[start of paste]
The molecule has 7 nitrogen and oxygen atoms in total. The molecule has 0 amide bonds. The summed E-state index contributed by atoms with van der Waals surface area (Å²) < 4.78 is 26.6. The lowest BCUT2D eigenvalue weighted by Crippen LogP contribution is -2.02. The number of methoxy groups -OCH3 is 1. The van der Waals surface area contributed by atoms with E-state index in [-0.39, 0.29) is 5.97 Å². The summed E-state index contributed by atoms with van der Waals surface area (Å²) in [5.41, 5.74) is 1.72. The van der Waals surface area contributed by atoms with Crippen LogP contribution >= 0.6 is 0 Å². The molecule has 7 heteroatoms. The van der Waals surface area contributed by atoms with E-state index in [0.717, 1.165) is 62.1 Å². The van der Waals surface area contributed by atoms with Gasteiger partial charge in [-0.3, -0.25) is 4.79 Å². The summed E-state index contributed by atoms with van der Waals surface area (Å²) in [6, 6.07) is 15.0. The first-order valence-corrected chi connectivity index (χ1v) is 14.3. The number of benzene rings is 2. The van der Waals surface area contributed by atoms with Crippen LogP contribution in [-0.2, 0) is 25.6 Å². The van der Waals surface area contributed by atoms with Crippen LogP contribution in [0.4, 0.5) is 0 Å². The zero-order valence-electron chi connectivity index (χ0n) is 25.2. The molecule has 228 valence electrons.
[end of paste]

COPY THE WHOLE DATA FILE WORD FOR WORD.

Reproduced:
The molecule has 7 nitrogen and oxygen atoms in total. The molecule has 0 amide bonds. The summed E-state index contributed by atoms with van der Waals surface area (Å²) < 4.78 is 26.6. The lowest BCUT2D eigenvalue weighted by Crippen LogP contribution is -2.02. The number of methoxy groups -OCH3 is 1. The van der Waals surface area contributed by atoms with E-state index in [-0.39, 0.29) is 5.97 Å². The summed E-state index contributed by atoms with van der Waals surface area (Å²) in [5.41, 5.74) is 1.72. The van der Waals surface area contributed by atoms with Crippen LogP contribution >= 0.6 is 0 Å². The molecule has 7 heteroatoms. The van der Waals surface area contributed by atoms with E-state index in [0.717, 1.165) is 62.1 Å². The van der Waals surface area contributed by atoms with Gasteiger partial charge in [-0.3, -0.25) is 4.79 Å². The summed E-state index contributed by atoms with van der Waals surface area (Å²) in [6, 6.07) is 15.0. The first-order valence-corrected chi connectivity index (χ1v) is 14.3. The number of benzene rings is 2. The van der Waals surface area contributed by atoms with Crippen LogP contribution in [-0.2, 0) is 25.6 Å². The van der Waals surface area contributed by atoms with Crippen LogP contribution in [0.4, 0.5) is 0 Å². The zero-order valence-electron chi connectivity index (χ0n) is 25.2. The molecule has 228 valence electrons.